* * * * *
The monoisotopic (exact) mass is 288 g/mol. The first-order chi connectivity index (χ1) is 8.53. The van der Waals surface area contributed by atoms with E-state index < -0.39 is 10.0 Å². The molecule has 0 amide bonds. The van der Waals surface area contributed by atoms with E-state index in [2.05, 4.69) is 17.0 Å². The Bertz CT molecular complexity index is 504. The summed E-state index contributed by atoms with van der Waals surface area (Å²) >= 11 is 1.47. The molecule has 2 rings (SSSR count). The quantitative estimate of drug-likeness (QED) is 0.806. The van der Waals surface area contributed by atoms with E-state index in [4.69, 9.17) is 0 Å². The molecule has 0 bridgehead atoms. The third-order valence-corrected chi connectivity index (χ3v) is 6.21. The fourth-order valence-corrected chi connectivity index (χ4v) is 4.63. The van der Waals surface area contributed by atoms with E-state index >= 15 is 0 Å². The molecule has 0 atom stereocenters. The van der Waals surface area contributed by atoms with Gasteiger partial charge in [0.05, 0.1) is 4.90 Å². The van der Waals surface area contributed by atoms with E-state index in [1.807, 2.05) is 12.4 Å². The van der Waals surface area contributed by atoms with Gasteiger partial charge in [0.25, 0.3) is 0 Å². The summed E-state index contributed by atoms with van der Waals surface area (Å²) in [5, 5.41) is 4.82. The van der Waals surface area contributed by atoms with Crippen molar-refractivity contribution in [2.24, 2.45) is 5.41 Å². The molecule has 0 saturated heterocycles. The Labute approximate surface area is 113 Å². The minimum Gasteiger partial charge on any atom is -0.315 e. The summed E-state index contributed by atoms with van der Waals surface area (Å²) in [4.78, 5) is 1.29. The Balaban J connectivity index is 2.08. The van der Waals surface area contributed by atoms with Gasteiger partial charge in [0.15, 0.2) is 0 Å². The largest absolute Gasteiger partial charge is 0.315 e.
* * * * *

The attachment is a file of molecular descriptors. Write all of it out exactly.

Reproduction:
The monoisotopic (exact) mass is 288 g/mol. The first-order chi connectivity index (χ1) is 8.53. The van der Waals surface area contributed by atoms with E-state index < -0.39 is 10.0 Å². The molecule has 0 amide bonds. The van der Waals surface area contributed by atoms with E-state index in [2.05, 4.69) is 17.0 Å². The Bertz CT molecular complexity index is 504. The summed E-state index contributed by atoms with van der Waals surface area (Å²) >= 11 is 1.47. The molecule has 2 rings (SSSR count). The quantitative estimate of drug-likeness (QED) is 0.806. The van der Waals surface area contributed by atoms with E-state index in [4.69, 9.17) is 0 Å². The molecule has 0 bridgehead atoms. The third-order valence-corrected chi connectivity index (χ3v) is 6.21. The fourth-order valence-corrected chi connectivity index (χ4v) is 4.63. The van der Waals surface area contributed by atoms with E-state index >= 15 is 0 Å². The molecule has 0 atom stereocenters. The van der Waals surface area contributed by atoms with Gasteiger partial charge in [0.05, 0.1) is 4.90 Å². The van der Waals surface area contributed by atoms with E-state index in [1.807, 2.05) is 12.4 Å². The van der Waals surface area contributed by atoms with Gasteiger partial charge in [0.25, 0.3) is 0 Å². The summed E-state index contributed by atoms with van der Waals surface area (Å²) in [5, 5.41) is 4.82. The van der Waals surface area contributed by atoms with Crippen molar-refractivity contribution in [2.24, 2.45) is 5.41 Å². The molecule has 0 saturated heterocycles. The Labute approximate surface area is 113 Å². The minimum Gasteiger partial charge on any atom is -0.315 e. The summed E-state index contributed by atoms with van der Waals surface area (Å²) in [4.78, 5) is 1.29. The Balaban J connectivity index is 2.08. The van der Waals surface area contributed by atoms with Gasteiger partial charge in [0.15, 0.2) is 0 Å². The largest absolute Gasteiger partial charge is 0.315 e.